As well as being its strengths, the author’s prejudices are at times the book’s weaknesses. Apart from Victoria’s Prime Ministers and the Irish nationalist leader, Parnell, Wilson doesn’t much like the politicians of the period (or the political economists), and these aspects of Victorian history get rather short shrift. And the narrative occasionally jumps and jars as he tries to include everything and anything (Dostoyevsky and Wagner wander in at one stage). But there is much to amuse and instruct throughout, and, just as important, not a little to argue with as well.--Miles Taylor ( )
1 vote | Alinea | May 16, 2011 |
Although I am not usually a great history reader, this book is easily the best of the genre I have ever read. Not only is it superbly written but it covers a huge range of the aspects of the era. Every important happening and person seems to be included from the arts, politics, science etc., etc. Definitely a masterpiece of the genre. ( )
  Mouldywarp | Jun 19, 2009 |
A miracle or mesmerism, empiricism or an existentialist crisis, crushing capitalist Darwinism or moral benevolence; A. N. Wilson takes the reader on a whirlwind tour of the period in which our concept of the modern world was founded.

Beginning in the early years of the period as Victoria takes her throne, we travel through the atrocities of the Irish potato famine and the Chartist uprisings, encounter politicians and policemen of varying temperament and morality, and ponder the opposing contemporary attitudes of survival of the fittest and moral kindness towards humanity. We strive to imagine a world undergoing such intense economic growth in the face of grinding poverty, a period in which to be capitalist very often meant being liberal.

Wilson’s tour de force encompasses the popular practice of mesmerism, the religion doubt generated by scientific advancement, the preoccupation with zoos and the interest generated by the Great Exhibition. Always present is the sense of middle class ambition, the desire to advance both socially and economically, to push the boundaries of technological advancement. Yet every progression, every great leap, is underpinned by the colonial expansion of the Empire and the economic benefits of slavery loom large like a cloud of guilt over the age. Scientific theories such as phrenology are submitted as proof to endorse the concept of racial superiority and thus securing belief in the fallacy of imperialism as a positive benefit for native societies.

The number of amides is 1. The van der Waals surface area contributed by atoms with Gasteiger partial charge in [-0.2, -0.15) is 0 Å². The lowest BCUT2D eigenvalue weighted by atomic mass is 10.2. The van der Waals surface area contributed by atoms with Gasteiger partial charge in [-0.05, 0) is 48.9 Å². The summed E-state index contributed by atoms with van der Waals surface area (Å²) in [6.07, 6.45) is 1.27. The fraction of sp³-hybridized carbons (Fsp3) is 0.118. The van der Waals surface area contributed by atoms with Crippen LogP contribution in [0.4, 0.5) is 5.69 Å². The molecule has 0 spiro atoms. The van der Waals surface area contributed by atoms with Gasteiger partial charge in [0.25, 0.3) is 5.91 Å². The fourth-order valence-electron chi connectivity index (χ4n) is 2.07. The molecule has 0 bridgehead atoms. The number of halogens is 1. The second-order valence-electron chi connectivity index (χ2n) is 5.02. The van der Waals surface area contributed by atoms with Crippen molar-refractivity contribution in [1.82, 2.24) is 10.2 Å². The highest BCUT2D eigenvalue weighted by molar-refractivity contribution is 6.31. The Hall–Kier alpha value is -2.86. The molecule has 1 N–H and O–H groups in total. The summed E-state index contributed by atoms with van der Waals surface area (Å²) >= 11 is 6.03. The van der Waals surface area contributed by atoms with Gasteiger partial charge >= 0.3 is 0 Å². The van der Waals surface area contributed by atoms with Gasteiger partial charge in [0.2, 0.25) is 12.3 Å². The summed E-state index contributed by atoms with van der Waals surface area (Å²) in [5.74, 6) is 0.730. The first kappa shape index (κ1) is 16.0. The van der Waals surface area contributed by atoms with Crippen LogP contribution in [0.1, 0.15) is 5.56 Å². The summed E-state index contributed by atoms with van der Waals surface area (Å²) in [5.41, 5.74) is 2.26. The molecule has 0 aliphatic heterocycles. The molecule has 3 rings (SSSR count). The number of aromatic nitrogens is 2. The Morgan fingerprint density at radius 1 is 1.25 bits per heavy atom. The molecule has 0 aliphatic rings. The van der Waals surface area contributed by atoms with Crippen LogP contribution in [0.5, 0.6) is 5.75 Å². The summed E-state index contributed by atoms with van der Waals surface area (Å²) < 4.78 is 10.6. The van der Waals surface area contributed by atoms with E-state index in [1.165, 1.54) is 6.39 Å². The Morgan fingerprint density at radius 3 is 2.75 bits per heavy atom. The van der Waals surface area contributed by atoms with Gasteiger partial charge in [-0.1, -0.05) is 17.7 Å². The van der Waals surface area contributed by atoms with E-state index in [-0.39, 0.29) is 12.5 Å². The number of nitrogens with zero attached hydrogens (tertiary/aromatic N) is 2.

An age of terrific achievement and advancement underpinned by civil unrest and the atrocities of colonialism and war, the Victorians strove constantly onwards marching towards an idealised version of the progressive society. Sentiments like these cannot always be in accordance with our own view of the world, but they must at times be admired. Wilson’s text perfectly captures this Victorian paradox. ( )
  mrsradcliffe | May 29, 2008 |
Showing 1-5 of 11 (next | show all)
This high seriousness, though, is worn with a light touch, just as it was by many of the Victorians themselves (Disraeli is another of the book's unofficial heroes). Wilson has a sharp eye for the funny detail - the fact, for instance, that Prince Albert was tiny or that Engels had a broad Lancashire accent when he spoke English.